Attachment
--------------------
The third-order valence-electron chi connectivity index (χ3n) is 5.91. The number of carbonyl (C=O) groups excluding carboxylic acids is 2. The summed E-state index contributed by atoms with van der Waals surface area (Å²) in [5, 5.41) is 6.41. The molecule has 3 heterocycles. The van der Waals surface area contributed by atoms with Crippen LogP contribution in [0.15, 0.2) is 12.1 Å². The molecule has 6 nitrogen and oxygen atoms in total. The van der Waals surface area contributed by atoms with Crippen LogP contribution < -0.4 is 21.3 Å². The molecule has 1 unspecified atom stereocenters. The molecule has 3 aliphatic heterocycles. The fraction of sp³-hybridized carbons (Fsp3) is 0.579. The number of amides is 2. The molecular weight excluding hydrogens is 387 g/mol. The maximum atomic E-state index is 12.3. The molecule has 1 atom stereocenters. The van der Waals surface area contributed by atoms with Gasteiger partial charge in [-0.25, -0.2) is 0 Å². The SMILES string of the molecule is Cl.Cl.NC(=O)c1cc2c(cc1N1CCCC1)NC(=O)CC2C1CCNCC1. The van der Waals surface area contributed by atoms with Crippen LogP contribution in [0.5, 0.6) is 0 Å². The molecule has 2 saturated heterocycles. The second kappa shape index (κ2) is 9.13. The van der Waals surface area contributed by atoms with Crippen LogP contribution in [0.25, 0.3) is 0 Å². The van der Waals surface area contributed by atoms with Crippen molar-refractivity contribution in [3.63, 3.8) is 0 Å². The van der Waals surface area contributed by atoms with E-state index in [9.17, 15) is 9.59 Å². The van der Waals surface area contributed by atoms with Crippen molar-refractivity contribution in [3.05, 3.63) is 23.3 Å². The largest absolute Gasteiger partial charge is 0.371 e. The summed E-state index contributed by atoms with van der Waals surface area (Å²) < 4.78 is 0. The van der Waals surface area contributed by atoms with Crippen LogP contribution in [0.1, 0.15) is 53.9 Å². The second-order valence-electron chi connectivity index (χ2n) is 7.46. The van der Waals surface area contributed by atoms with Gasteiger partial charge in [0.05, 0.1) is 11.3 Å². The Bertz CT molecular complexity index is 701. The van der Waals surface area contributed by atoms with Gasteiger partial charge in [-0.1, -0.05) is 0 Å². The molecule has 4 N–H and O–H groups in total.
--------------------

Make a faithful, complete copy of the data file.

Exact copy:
The third-order valence-electron chi connectivity index (χ3n) is 5.91. The number of carbonyl (C=O) groups excluding carboxylic acids is 2. The summed E-state index contributed by atoms with van der Waals surface area (Å²) in [5, 5.41) is 6.41. The molecule has 3 heterocycles. The van der Waals surface area contributed by atoms with Crippen LogP contribution in [0.15, 0.2) is 12.1 Å². The molecule has 6 nitrogen and oxygen atoms in total. The van der Waals surface area contributed by atoms with Crippen LogP contribution < -0.4 is 21.3 Å². The molecule has 1 unspecified atom stereocenters. The molecule has 3 aliphatic heterocycles. The fraction of sp³-hybridized carbons (Fsp3) is 0.579. The number of amides is 2. The molecular weight excluding hydrogens is 387 g/mol. The maximum atomic E-state index is 12.3. The molecule has 1 atom stereocenters. The van der Waals surface area contributed by atoms with Gasteiger partial charge in [-0.25, -0.2) is 0 Å². The SMILES string of the molecule is Cl.Cl.NC(=O)c1cc2c(cc1N1CCCC1)NC(=O)CC2C1CCNCC1. The van der Waals surface area contributed by atoms with Crippen LogP contribution in [0.5, 0.6) is 0 Å². The molecule has 2 saturated heterocycles. The second kappa shape index (κ2) is 9.13. The van der Waals surface area contributed by atoms with Crippen LogP contribution in [0.25, 0.3) is 0 Å². The van der Waals surface area contributed by atoms with Crippen molar-refractivity contribution in [3.63, 3.8) is 0 Å². The van der Waals surface area contributed by atoms with E-state index in [9.17, 15) is 9.59 Å². The van der Waals surface area contributed by atoms with Crippen molar-refractivity contribution in [3.05, 3.63) is 23.3 Å². The largest absolute Gasteiger partial charge is 0.371 e. The summed E-state index contributed by atoms with van der Waals surface area (Å²) < 4.78 is 0. The van der Waals surface area contributed by atoms with Crippen LogP contribution in [0.1, 0.15) is 53.9 Å². The second-order valence-electron chi connectivity index (χ2n) is 7.46. The van der Waals surface area contributed by atoms with Gasteiger partial charge in [0.05, 0.1) is 11.3 Å². The Bertz CT molecular complexity index is 701. The van der Waals surface area contributed by atoms with Gasteiger partial charge in [-0.1, -0.05) is 0 Å². The molecule has 4 N–H and O–H groups in total.